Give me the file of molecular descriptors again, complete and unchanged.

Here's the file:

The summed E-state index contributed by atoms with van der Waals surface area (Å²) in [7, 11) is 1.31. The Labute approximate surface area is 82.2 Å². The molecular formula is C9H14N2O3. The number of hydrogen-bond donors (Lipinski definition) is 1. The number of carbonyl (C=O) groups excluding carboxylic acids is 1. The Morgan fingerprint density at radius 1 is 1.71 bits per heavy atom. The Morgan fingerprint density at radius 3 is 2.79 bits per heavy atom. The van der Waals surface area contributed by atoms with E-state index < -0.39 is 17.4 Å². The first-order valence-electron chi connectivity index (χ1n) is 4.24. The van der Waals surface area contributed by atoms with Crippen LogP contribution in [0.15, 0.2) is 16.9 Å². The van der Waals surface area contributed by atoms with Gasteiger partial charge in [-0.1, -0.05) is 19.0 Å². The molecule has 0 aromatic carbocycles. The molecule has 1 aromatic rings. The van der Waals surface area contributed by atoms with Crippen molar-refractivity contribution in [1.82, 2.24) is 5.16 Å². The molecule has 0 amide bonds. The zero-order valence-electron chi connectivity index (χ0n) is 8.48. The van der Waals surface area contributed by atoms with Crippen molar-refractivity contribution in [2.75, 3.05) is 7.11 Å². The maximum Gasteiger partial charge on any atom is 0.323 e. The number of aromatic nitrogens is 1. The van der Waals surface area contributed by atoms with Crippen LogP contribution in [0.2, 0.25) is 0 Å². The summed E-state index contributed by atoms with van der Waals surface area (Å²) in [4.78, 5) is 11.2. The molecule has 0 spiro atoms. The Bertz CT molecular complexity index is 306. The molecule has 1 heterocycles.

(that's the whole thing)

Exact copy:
The summed E-state index contributed by atoms with van der Waals surface area (Å²) in [7, 11) is 1.31. The Labute approximate surface area is 82.2 Å². The molecular formula is C9H14N2O3. The number of hydrogen-bond donors (Lipinski definition) is 1. The number of carbonyl (C=O) groups excluding carboxylic acids is 1. The Morgan fingerprint density at radius 1 is 1.71 bits per heavy atom. The Morgan fingerprint density at radius 3 is 2.79 bits per heavy atom. The van der Waals surface area contributed by atoms with E-state index < -0.39 is 17.4 Å². The first-order valence-electron chi connectivity index (χ1n) is 4.24. The van der Waals surface area contributed by atoms with Crippen LogP contribution in [0.15, 0.2) is 16.9 Å². The van der Waals surface area contributed by atoms with Gasteiger partial charge in [-0.1, -0.05) is 19.0 Å². The molecule has 0 aromatic carbocycles. The molecule has 1 aromatic rings. The van der Waals surface area contributed by atoms with Crippen molar-refractivity contribution in [1.82, 2.24) is 5.16 Å². The molecule has 0 amide bonds. The zero-order valence-electron chi connectivity index (χ0n) is 8.48. The van der Waals surface area contributed by atoms with Crippen molar-refractivity contribution in [2.75, 3.05) is 7.11 Å². The maximum Gasteiger partial charge on any atom is 0.323 e. The number of aromatic nitrogens is 1. The van der Waals surface area contributed by atoms with Crippen LogP contribution in [0.2, 0.25) is 0 Å². The summed E-state index contributed by atoms with van der Waals surface area (Å²) in [4.78, 5) is 11.2. The molecule has 0 spiro atoms. The Bertz CT molecular complexity index is 306. The molecule has 1 heterocycles.